North American Radio Broadcasting Agreement
The North American Radio Broadcasting Agreement, usually referred to as NARBA, is a treaty that took effect in March 1941 and set out an international bandplan and interference rules for mediumwave AM broadcasting in North America. NARBA accommodated much of the U.S. bandplan of 1928, with accommodation to Canada and Mexico.
Although mostly replaced by other agreements in the 1980s, the basic bandplan of NARBA has remained to the present day. Among its major features were the extension of the broadcast band from its former limits of 550 kHz to 1500 kHz to its 1941 limits of 540 kHz to 1600 kHz to its present limits of 540 kHz to 1700 kHz and the shift of most existing AM stations' frequencies to make room for additional clear-channel station allocations for Canada and Mexico.1
The agreement eventually governed AM band use in the United States, Canada, Mexico, Cuba, the Dominican Republic, and Haiti.citation needed In accordance with the treaty, clear channel frequencies were set aside across, roughly, the lower half of the radio dial (with a few regional channels thrown in), and regional channels across, roughly, the upper half of the radio dial (with a few clear channels thrown in).
The replacement 1230, 1240, 1340, 1400, 1450, and 1490 kHz local channels (formerly 1200, 1210, 1310, 1370. 1420 and 1500 kHz) were reserved for local channel stations (these are regional channels if located outside the North American continent, in which case regional channel stations could be allocated to those channels).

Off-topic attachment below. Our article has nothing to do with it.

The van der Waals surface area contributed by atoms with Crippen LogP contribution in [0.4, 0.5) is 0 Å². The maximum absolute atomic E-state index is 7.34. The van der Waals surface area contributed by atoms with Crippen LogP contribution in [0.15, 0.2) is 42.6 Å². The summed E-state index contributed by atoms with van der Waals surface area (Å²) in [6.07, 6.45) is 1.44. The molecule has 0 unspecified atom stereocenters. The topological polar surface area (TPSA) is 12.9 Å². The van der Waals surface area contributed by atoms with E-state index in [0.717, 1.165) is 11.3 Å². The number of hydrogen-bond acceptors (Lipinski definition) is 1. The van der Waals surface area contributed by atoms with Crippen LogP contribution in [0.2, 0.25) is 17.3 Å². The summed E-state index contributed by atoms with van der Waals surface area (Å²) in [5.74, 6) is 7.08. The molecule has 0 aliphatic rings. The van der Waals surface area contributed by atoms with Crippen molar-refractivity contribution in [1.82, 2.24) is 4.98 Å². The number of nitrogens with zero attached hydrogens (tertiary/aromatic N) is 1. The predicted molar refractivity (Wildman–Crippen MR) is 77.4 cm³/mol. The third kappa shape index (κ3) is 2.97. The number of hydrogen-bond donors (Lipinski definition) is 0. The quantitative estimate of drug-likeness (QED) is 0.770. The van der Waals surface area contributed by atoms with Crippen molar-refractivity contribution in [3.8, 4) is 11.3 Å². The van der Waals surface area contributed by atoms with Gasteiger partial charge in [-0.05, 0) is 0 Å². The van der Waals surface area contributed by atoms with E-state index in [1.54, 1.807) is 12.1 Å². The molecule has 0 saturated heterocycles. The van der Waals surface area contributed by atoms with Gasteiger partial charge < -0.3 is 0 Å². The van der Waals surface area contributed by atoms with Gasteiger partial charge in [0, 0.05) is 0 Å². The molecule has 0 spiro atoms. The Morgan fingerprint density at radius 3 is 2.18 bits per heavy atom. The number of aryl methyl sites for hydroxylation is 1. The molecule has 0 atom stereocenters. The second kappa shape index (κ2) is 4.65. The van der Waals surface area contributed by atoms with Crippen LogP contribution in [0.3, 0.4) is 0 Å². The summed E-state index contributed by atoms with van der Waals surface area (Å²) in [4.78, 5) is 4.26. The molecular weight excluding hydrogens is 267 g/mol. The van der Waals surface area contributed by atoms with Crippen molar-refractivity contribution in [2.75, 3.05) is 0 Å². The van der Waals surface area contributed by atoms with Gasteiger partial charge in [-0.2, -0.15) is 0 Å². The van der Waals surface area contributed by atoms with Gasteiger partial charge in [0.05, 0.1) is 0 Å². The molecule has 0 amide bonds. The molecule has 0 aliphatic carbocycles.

The agreement also officially reduced the "same market" minimum channel spacing from 50 kHz to 40 kHz, although Mexico elected to enforce a 30 kHz "same market" channel spacing, unless such reduced spacing was in conflict with an abutting nation's "border zone" allocations, in which case 40 kHz was enforced.
It required that most existing AM stations change frequencies according to a well-defined "table", which attempted to conserve the electrical height of the extant vertical radiator(s) and thereby controlling possible interference, while resulting in a wholesale yet predictable shuffling of radio station dial positions.
There were about 100 stations which were not changed according to the "table" and in these cases every attempt was made to move an existing clear channel station to a possibly distant clear channel (and not to a regional channel) and to move an existing regional channel station to a possibly distant regional channel (and not to a clear channel); local channel stations were not moved outside of the "table" as the "table" accommodated every eventuality, including even the cases of stations on the two highest local channels, 1420 and 1500 kHz, an 80 kHz spacing, as the new "same market" spacing of 40 kHz accommodated this case (these moved stations would be allocated to 1450 and 1490 kHz, a 40 kHz spacing).
At the same time, this spacing protected the international medium-wave distress frequency, 500 kHz, which must be protected by all stations everywhere.
Although a 1933 conference on the subject failed, a 1937 North American Radio Conference in Havana agreed on the principles for frequency allocations. In late 1937, the Inter-American Radio Conference agreed to protect U.S. AM stations by eliminating Mexican border blasters. In mid-1938, the United States Senate ratified the Havana treaty and asks for it to take effect a year after the treaty is ratified by three of the four participating countries of Canada, Cuba, Mexico, and the U.S. At first, the Mexican Senate refused to ratify. Nevertheless, the U.S. and Canada completed a frequency agreement in 1939, based on the Havana Treaty, and Mexico ratified the NARBA treaty at the end of the year.2
A three-year NARBA agreement in 1946 gave Cuba five U.S. clear channel allocations. A November 1950 NARBA agreement, signed by the Bahamas, Canada, Cuba, the Dominican Republic, Jamaica and the U.S., gave Cuba the right to use six, and Jamaica two, U.S. clear channel allocations.2